ML883 was a Mk IIIa Sunderland Flying Boat which makes it particularly interesting and equally confusing. Nowhere in the world can you see a Mk IIIa, in fact finding exactly what constitutes a Mk IIIa is almost impossible. Basically the Mk IV Sunderlands were rejected by the RAF and therefore as a stop gap measure some Mk III's were modified while they waited for the Mk V - but there was no standard. If you compare a Mk III and Mk V aircraft, a Mk IIIa can have a mix of the different features depending on what was available at the time.
ML883 served with both Royal Canadian Air Force (RCAF) 422 and 423 Coastal Command Squadrons based out of Castle Archdale (Lough Erne, Co. Fermanagh, N. Ireland). This probably makes ML883 one of those aircraft that breached Irish neutrality during WWII by flying the Donegal Corridor, but this was not publicised at the time.
This is the only descent photo of ML883 we have found and clearly shows a mix of Mk III and Mk V hardware.
Although ML883 was based at Loch Erne, it seemed to get around quite a bit. On the 10th June 1944 it was at Pembroke Dock and on the 16th December 1944 it was at Calshot - but still assigned to 423 squadron. It was on this final trip to Calshot on the 17th that a surface vessel struck her during a storm and she sank.
Christmas Draw tickets 1s each - win liquor, cosmetics and chocolates. Oh, also ML883 sank at Calshot.
James 'Jimmy' Newall was a Flight Mechanic (engines) and Air Gunner with 423 Squadron and flew on ML883 on the 5th June 1944. He trained on the Bristol Pegasus engines used on ML883 over 60 years ago, but we are hoping he still knows where to find the serial numbers!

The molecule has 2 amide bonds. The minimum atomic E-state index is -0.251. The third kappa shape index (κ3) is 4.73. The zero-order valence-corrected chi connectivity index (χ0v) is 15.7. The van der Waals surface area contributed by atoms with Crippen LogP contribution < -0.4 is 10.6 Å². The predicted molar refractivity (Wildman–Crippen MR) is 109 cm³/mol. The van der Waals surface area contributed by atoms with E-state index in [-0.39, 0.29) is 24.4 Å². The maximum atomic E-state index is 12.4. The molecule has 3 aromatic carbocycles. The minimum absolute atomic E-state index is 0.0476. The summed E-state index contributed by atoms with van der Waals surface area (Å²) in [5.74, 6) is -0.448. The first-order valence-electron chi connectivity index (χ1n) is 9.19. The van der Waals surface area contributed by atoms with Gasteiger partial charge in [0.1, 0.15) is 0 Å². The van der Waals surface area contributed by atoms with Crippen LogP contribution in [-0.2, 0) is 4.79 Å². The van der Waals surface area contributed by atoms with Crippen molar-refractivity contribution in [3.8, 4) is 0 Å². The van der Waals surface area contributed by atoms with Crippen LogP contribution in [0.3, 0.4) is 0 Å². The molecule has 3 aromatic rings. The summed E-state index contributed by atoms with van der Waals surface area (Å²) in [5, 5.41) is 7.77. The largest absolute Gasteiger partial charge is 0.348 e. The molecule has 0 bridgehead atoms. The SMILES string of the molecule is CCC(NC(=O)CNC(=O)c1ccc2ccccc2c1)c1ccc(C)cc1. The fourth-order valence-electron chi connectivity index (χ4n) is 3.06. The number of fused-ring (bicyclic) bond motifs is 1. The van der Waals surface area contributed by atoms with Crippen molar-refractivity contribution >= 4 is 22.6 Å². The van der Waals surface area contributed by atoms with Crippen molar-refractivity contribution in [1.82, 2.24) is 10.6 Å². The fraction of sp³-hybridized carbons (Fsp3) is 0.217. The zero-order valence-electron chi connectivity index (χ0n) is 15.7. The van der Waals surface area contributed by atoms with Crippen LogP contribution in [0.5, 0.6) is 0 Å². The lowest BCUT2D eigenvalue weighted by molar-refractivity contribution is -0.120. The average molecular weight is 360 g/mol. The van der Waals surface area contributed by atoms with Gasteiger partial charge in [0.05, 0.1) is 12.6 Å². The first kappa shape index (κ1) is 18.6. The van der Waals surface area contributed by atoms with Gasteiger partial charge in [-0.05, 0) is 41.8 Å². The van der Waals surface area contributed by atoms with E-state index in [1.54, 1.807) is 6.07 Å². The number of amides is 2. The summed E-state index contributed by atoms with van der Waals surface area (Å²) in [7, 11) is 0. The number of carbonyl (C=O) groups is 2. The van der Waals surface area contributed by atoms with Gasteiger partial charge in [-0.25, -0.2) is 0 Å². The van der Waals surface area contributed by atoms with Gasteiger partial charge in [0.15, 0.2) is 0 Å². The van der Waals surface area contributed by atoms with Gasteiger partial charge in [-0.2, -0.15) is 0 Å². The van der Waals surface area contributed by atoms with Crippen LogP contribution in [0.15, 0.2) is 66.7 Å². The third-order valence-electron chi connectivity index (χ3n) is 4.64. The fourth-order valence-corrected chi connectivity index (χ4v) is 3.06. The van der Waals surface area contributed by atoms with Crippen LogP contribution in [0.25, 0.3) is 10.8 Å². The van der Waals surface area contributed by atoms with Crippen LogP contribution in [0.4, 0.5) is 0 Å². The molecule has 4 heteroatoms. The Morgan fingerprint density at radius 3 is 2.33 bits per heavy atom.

Today the wreck lies a couple of metres proud of the seabed at a depth of just over 20m. From the chart section below you can see why it's not a very easy dive! The proximity to the Refinery, Power Station, Active Lifeboat Station, Shipping Lanes, Harbourmaster (VTS), Moorings, Jet Skis and Sailing Boats as well as the current and general lousy visibility have protected this wreck well.
Dive Wight and Hampshire (Site 31 Page 51) states that the site was discovered in 1971, about 700ft to the North of Calshot Light Buoy. At that time the wreck was reported to be nearly intact (apart from the tail section that was missing), upside down and buried in the mud. Apart from the identity of the wreck, Kendall has got it almost right, the Royal Marines also reported the same situation in the early 70's. What confuses us today is where the cockpit has gone?
We know where the 4th prop is and we know what happened to the tail, but who has the nose section?